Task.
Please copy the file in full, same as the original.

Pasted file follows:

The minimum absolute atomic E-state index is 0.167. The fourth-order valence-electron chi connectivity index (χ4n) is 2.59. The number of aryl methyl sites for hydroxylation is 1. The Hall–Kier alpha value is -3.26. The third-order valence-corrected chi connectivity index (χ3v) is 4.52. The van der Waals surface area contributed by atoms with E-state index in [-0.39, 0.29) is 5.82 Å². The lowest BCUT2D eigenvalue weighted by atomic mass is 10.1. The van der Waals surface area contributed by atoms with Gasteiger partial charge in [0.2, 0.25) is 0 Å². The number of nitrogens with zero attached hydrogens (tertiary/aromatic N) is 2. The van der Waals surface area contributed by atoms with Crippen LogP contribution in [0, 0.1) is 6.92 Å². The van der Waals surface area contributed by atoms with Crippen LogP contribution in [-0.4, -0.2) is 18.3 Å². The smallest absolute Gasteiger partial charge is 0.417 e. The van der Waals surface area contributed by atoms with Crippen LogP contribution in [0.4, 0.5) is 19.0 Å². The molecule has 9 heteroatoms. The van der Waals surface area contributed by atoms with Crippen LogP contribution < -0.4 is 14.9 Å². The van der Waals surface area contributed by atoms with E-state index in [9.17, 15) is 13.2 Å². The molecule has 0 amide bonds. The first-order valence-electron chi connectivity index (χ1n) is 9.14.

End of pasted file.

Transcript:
The minimum absolute atomic E-state index is 0.167. The fourth-order valence-electron chi connectivity index (χ4n) is 2.59. The number of aryl methyl sites for hydroxylation is 1. The Hall–Kier alpha value is -3.26. The third-order valence-corrected chi connectivity index (χ3v) is 4.52. The van der Waals surface area contributed by atoms with E-state index in [-0.39, 0.29) is 5.82 Å². The lowest BCUT2D eigenvalue weighted by atomic mass is 10.1. The van der Waals surface area contributed by atoms with Gasteiger partial charge in [0.2, 0.25) is 0 Å². The number of nitrogens with zero attached hydrogens (tertiary/aromatic N) is 2. The van der Waals surface area contributed by atoms with Crippen LogP contribution in [0, 0.1) is 6.92 Å². The van der Waals surface area contributed by atoms with Crippen LogP contribution in [-0.4, -0.2) is 18.3 Å². The smallest absolute Gasteiger partial charge is 0.417 e. The van der Waals surface area contributed by atoms with Crippen LogP contribution in [0.4, 0.5) is 19.0 Å². The molecule has 9 heteroatoms. The van der Waals surface area contributed by atoms with Crippen LogP contribution < -0.4 is 14.9 Å². The van der Waals surface area contributed by atoms with E-state index in [9.17, 15) is 13.2 Å². The molecule has 0 amide bonds. The first-order valence-electron chi connectivity index (χ1n) is 9.14.